This post is authored by Kye Miller, Senior Project Director at PaleoWest Archaeology.
At the dawn of my career as an archaeologist, like most of us, I learned to draft site sketch maps with a compass and pacing, all forms and logs were kept on paper, and transects were determined from a compass bearing. Fast forward to 2019 and I haven’t used paper in the field or office for over seven years. We are now training newly graduated “green” field technicians exclusively with digital methods: GPS units, iDevice data management and mapping, photogrammetry, and so on. The newer generations of cultural resource managers will likely never know the pleasure of carrying a handheld compass, lined and graph paper and pencil, and paper topographic maps. These tools, and much more, are rapidly being replaced with digital devices and applications.
Digital methods, such as the PaleoWay system employed by PaleoWest Archaeology and systems developed by our partner Codifi Paperless Solutions, allow archaeologists to significantly reduce workloads (primarily data entry and digitization), errors, and ultimately the cost for conducting cultural resource projects, while increasing efficiency, accuracy, and quality of data collection. In the summer of 2014, PaleoWest Archaeology conducted the first large-scale all-digital data recovery project on a Colonial-Pioneer period ballcourt village along the Santa Cruz River, north of Tucson, Arizona. The project developers required a tight schedule and employing all-digital methods allowed us to collect quality data faster than ever before to meet a nearly impossible deadline, resulting in the identification and excavation of an adobe ballcourt, over one hundred pithouses, and hundreds of burials and extramural features.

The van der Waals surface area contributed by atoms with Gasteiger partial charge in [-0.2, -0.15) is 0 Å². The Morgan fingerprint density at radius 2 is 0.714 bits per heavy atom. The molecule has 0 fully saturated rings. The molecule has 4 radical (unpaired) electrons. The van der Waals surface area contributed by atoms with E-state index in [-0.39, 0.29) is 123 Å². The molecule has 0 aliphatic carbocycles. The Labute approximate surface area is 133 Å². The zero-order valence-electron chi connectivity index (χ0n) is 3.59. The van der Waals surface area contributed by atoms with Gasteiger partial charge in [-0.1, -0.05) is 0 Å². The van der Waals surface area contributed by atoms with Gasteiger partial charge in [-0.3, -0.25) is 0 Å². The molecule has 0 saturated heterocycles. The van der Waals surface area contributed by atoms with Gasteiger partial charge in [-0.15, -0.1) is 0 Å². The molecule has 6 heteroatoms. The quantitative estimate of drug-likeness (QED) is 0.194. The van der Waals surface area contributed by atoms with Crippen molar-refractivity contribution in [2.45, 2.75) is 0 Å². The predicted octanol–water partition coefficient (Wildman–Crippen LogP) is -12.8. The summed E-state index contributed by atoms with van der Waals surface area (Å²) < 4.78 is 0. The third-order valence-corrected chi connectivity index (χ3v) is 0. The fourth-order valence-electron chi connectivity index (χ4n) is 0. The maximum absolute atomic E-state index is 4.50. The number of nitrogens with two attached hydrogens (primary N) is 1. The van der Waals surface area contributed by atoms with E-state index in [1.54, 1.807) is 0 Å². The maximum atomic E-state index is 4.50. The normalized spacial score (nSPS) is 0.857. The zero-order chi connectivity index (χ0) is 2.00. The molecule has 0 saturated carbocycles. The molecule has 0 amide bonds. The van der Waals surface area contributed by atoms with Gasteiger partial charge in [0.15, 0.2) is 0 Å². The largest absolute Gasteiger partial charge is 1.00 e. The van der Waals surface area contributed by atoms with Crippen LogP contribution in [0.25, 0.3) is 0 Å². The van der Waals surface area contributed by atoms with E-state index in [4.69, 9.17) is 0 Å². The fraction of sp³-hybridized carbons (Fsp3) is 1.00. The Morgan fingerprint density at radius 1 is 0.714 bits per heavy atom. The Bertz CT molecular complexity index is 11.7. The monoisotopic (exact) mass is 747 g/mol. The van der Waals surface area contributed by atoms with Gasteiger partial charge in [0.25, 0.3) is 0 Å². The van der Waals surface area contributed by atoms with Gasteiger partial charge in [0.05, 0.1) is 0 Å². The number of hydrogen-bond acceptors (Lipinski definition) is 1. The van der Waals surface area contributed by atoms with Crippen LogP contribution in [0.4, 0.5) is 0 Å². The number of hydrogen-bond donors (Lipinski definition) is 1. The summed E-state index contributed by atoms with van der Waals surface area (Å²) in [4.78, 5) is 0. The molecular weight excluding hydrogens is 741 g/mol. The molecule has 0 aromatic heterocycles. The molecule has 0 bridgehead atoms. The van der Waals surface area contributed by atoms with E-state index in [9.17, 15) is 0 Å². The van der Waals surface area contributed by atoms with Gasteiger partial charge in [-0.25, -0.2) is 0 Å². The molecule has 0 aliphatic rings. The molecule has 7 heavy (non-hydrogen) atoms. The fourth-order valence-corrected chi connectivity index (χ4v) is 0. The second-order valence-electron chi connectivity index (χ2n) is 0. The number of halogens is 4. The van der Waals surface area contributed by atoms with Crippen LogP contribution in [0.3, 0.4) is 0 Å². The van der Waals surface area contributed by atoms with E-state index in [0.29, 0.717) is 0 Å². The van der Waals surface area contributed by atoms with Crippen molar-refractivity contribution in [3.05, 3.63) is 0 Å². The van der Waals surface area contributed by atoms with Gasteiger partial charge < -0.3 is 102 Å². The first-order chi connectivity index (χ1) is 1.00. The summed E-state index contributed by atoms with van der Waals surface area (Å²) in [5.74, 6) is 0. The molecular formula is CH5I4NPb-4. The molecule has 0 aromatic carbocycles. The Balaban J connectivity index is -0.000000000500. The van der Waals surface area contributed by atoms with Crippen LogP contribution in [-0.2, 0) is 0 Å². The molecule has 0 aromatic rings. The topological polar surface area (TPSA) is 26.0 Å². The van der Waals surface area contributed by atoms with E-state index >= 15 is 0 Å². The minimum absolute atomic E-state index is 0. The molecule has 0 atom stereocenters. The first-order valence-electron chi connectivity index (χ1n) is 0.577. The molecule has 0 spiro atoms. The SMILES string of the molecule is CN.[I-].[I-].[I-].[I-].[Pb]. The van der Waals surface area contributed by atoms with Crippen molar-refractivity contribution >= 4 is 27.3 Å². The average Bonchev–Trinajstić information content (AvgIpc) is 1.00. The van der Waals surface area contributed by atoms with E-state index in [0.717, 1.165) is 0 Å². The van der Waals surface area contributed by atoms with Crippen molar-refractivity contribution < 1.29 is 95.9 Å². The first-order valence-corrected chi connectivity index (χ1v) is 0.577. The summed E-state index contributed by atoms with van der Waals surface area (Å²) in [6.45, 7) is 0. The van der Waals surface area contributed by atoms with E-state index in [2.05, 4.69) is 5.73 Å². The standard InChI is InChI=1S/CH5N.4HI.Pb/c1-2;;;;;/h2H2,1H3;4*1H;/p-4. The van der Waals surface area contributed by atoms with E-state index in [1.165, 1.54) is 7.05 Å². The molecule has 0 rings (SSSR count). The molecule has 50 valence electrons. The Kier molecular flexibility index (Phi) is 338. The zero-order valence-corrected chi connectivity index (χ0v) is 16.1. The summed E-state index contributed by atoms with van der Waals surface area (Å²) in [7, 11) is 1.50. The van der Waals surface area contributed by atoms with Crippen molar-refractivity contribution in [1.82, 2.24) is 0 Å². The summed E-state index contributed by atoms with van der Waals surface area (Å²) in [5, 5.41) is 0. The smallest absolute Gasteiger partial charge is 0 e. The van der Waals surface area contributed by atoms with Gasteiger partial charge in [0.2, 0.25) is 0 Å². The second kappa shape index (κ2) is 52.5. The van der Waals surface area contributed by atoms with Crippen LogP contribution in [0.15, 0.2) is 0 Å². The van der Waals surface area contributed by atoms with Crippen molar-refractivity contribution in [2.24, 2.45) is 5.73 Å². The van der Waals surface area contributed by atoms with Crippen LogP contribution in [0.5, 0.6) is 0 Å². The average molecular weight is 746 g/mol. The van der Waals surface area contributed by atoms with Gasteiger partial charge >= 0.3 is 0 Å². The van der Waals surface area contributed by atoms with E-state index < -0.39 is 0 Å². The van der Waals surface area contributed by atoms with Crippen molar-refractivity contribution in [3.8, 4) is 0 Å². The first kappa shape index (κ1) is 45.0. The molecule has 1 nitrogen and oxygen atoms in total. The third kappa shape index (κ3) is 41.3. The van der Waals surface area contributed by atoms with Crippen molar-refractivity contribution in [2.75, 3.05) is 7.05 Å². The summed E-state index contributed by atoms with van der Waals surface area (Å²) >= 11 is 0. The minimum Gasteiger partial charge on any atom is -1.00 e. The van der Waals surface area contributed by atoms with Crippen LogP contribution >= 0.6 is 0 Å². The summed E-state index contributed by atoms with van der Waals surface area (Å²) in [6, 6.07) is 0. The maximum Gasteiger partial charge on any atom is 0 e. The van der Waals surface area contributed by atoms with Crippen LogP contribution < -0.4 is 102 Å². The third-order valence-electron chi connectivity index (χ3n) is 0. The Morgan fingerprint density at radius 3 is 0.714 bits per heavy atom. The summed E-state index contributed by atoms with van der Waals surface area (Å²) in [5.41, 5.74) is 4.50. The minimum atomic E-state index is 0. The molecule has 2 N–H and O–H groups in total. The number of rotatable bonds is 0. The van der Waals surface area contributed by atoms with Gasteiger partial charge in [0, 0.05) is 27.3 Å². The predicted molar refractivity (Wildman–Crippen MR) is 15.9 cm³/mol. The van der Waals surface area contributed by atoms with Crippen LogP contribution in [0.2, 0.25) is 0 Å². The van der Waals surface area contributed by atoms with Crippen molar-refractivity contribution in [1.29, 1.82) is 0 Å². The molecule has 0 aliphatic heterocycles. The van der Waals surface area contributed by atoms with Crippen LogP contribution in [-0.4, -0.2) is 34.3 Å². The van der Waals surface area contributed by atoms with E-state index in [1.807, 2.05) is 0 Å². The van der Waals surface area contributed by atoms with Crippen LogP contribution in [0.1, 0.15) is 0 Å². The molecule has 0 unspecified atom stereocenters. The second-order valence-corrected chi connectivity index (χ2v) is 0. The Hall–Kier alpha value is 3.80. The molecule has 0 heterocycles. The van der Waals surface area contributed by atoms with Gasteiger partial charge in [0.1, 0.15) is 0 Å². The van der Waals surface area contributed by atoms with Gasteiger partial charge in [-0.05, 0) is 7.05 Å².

I’ve observed mixed reactions to digital methods in CRM. Some more seasoned CRM practitioners are hesitant to utilize the new technology, often seemingly originating from a general lack of knowledge of digital technology coupled with a lifetime of traditional record keeping. The younger generation is more amenable to, and excited about, the transition to digital methods and, with their reliance on digital devices in their daily lives, typically requires fewer hours of training. Most tend to envision a bright future that improves the way we document and manage invaluable cultural resources.
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